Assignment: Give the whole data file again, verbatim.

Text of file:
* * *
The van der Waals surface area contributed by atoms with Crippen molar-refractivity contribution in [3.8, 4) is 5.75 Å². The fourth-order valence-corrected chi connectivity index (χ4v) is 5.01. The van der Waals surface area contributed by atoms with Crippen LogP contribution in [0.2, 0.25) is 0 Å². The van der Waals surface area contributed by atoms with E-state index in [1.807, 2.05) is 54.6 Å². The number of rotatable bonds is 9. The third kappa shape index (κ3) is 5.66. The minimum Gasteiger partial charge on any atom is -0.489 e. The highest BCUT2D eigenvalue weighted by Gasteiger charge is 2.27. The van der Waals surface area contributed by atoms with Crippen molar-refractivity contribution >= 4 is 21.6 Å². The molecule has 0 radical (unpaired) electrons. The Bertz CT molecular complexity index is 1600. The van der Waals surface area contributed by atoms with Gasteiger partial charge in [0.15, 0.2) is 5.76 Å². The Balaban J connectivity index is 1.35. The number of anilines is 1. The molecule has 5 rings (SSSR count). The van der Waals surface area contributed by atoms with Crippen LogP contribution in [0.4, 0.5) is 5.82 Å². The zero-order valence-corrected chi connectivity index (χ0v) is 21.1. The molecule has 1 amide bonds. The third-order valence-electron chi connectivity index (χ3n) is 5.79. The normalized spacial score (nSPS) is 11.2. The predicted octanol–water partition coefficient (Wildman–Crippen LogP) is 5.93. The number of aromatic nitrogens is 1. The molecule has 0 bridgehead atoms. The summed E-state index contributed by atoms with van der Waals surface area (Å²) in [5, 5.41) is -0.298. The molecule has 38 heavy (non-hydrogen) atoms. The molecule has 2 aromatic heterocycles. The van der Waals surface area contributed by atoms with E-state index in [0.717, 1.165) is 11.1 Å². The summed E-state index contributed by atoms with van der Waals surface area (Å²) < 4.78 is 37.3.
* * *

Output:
The van der Waals surface area contributed by atoms with Crippen molar-refractivity contribution in [3.8, 4) is 5.75 Å². The fourth-order valence-corrected chi connectivity index (χ4v) is 5.01. The van der Waals surface area contributed by atoms with Crippen LogP contribution in [0.2, 0.25) is 0 Å². The van der Waals surface area contributed by atoms with E-state index in [1.807, 2.05) is 54.6 Å². The number of rotatable bonds is 9. The third kappa shape index (κ3) is 5.66. The minimum Gasteiger partial charge on any atom is -0.489 e. The highest BCUT2D eigenvalue weighted by Gasteiger charge is 2.27. The van der Waals surface area contributed by atoms with Crippen molar-refractivity contribution >= 4 is 21.6 Å². The molecule has 0 radical (unpaired) electrons. The Bertz CT molecular complexity index is 1600. The van der Waals surface area contributed by atoms with Gasteiger partial charge in [0.15, 0.2) is 5.76 Å². The Balaban J connectivity index is 1.35. The number of anilines is 1. The molecule has 5 rings (SSSR count). The van der Waals surface area contributed by atoms with Crippen LogP contribution in [0.4, 0.5) is 5.82 Å². The zero-order valence-corrected chi connectivity index (χ0v) is 21.1. The molecule has 1 amide bonds. The third-order valence-electron chi connectivity index (χ3n) is 5.79. The normalized spacial score (nSPS) is 11.2. The predicted octanol–water partition coefficient (Wildman–Crippen LogP) is 5.93. The number of aromatic nitrogens is 1. The molecule has 0 bridgehead atoms. The summed E-state index contributed by atoms with van der Waals surface area (Å²) in [5, 5.41) is -0.298. The molecule has 38 heavy (non-hydrogen) atoms. The molecule has 2 aromatic heterocycles. The van der Waals surface area contributed by atoms with E-state index in [0.717, 1.165) is 11.1 Å². The summed E-state index contributed by atoms with van der Waals surface area (Å²) < 4.78 is 37.3.